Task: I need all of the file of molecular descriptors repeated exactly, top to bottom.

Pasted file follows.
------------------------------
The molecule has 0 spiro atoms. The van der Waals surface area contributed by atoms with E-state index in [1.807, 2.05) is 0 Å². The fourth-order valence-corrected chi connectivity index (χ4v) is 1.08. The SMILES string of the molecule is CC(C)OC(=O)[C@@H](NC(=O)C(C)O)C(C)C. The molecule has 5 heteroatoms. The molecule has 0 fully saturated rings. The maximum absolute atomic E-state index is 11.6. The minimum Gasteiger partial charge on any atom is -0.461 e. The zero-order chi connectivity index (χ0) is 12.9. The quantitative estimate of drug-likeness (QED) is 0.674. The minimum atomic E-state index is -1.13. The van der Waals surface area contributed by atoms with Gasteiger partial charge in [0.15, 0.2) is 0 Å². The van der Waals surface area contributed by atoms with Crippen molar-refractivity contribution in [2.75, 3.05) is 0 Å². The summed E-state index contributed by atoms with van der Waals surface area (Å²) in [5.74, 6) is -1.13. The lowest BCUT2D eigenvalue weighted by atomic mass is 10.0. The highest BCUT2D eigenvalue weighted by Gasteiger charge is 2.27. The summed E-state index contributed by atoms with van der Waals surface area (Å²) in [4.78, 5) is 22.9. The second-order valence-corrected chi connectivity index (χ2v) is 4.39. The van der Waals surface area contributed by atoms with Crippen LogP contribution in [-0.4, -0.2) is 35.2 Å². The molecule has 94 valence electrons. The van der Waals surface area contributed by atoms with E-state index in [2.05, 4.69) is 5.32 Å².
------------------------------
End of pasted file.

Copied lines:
The molecule has 0 spiro atoms. The van der Waals surface area contributed by atoms with E-state index in [1.807, 2.05) is 0 Å². The fourth-order valence-corrected chi connectivity index (χ4v) is 1.08. The SMILES string of the molecule is CC(C)OC(=O)[C@@H](NC(=O)C(C)O)C(C)C. The molecule has 5 heteroatoms. The molecule has 0 fully saturated rings. The maximum absolute atomic E-state index is 11.6. The minimum Gasteiger partial charge on any atom is -0.461 e. The zero-order chi connectivity index (χ0) is 12.9. The quantitative estimate of drug-likeness (QED) is 0.674. The minimum atomic E-state index is -1.13. The van der Waals surface area contributed by atoms with Gasteiger partial charge in [0.15, 0.2) is 0 Å². The van der Waals surface area contributed by atoms with Crippen molar-refractivity contribution in [2.75, 3.05) is 0 Å². The summed E-state index contributed by atoms with van der Waals surface area (Å²) in [5.74, 6) is -1.13. The lowest BCUT2D eigenvalue weighted by atomic mass is 10.0. The highest BCUT2D eigenvalue weighted by Gasteiger charge is 2.27. The summed E-state index contributed by atoms with van der Waals surface area (Å²) in [4.78, 5) is 22.9. The second-order valence-corrected chi connectivity index (χ2v) is 4.39. The van der Waals surface area contributed by atoms with Crippen LogP contribution in [-0.4, -0.2) is 35.2 Å². The molecule has 94 valence electrons. The van der Waals surface area contributed by atoms with E-state index in [2.05, 4.69) is 5.32 Å².